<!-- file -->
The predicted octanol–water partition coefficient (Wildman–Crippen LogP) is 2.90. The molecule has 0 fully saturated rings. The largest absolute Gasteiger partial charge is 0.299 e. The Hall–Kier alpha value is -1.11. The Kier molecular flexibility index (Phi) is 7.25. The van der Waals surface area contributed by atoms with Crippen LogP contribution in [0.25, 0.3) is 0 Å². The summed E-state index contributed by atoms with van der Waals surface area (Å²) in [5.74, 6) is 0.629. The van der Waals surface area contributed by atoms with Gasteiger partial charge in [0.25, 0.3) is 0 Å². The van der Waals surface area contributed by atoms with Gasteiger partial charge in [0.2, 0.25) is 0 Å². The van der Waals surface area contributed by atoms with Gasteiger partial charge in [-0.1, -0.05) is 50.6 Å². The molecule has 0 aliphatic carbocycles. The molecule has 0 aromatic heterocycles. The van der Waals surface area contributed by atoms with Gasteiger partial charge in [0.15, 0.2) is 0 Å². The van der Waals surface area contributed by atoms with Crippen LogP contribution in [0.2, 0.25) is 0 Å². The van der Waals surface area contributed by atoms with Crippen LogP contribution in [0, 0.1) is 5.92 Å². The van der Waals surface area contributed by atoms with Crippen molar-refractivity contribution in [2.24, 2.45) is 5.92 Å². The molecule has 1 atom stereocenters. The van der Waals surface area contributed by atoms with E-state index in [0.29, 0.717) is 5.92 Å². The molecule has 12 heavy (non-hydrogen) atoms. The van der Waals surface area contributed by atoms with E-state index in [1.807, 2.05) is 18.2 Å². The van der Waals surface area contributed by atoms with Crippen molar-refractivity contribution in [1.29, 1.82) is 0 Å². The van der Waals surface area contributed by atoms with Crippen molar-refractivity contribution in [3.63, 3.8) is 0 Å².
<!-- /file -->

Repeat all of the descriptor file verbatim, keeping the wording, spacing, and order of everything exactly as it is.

The predicted octanol–water partition coefficient (Wildman–Crippen LogP) is 2.90. The molecule has 0 fully saturated rings. The largest absolute Gasteiger partial charge is 0.299 e. The Hall–Kier alpha value is -1.11. The Kier molecular flexibility index (Phi) is 7.25. The van der Waals surface area contributed by atoms with Crippen LogP contribution in [0.25, 0.3) is 0 Å². The summed E-state index contributed by atoms with van der Waals surface area (Å²) in [5.74, 6) is 0.629. The van der Waals surface area contributed by atoms with Gasteiger partial charge in [0.25, 0.3) is 0 Å². The van der Waals surface area contributed by atoms with Gasteiger partial charge in [0.2, 0.25) is 0 Å². The van der Waals surface area contributed by atoms with Gasteiger partial charge in [-0.1, -0.05) is 50.6 Å². The molecule has 0 aliphatic carbocycles. The molecule has 0 aromatic heterocycles. The van der Waals surface area contributed by atoms with Gasteiger partial charge in [0.15, 0.2) is 0 Å². The van der Waals surface area contributed by atoms with Crippen LogP contribution in [0.2, 0.25) is 0 Å². The van der Waals surface area contributed by atoms with Crippen LogP contribution in [0, 0.1) is 5.92 Å². The van der Waals surface area contributed by atoms with Crippen molar-refractivity contribution in [2.24, 2.45) is 5.92 Å². The molecule has 1 atom stereocenters. The van der Waals surface area contributed by atoms with E-state index in [0.29, 0.717) is 5.92 Å². The molecule has 12 heavy (non-hydrogen) atoms. The van der Waals surface area contributed by atoms with E-state index in [1.807, 2.05) is 18.2 Å². The van der Waals surface area contributed by atoms with Crippen molar-refractivity contribution in [1.29, 1.82) is 0 Å². The van der Waals surface area contributed by atoms with Crippen molar-refractivity contribution in [3.63, 3.8) is 0 Å².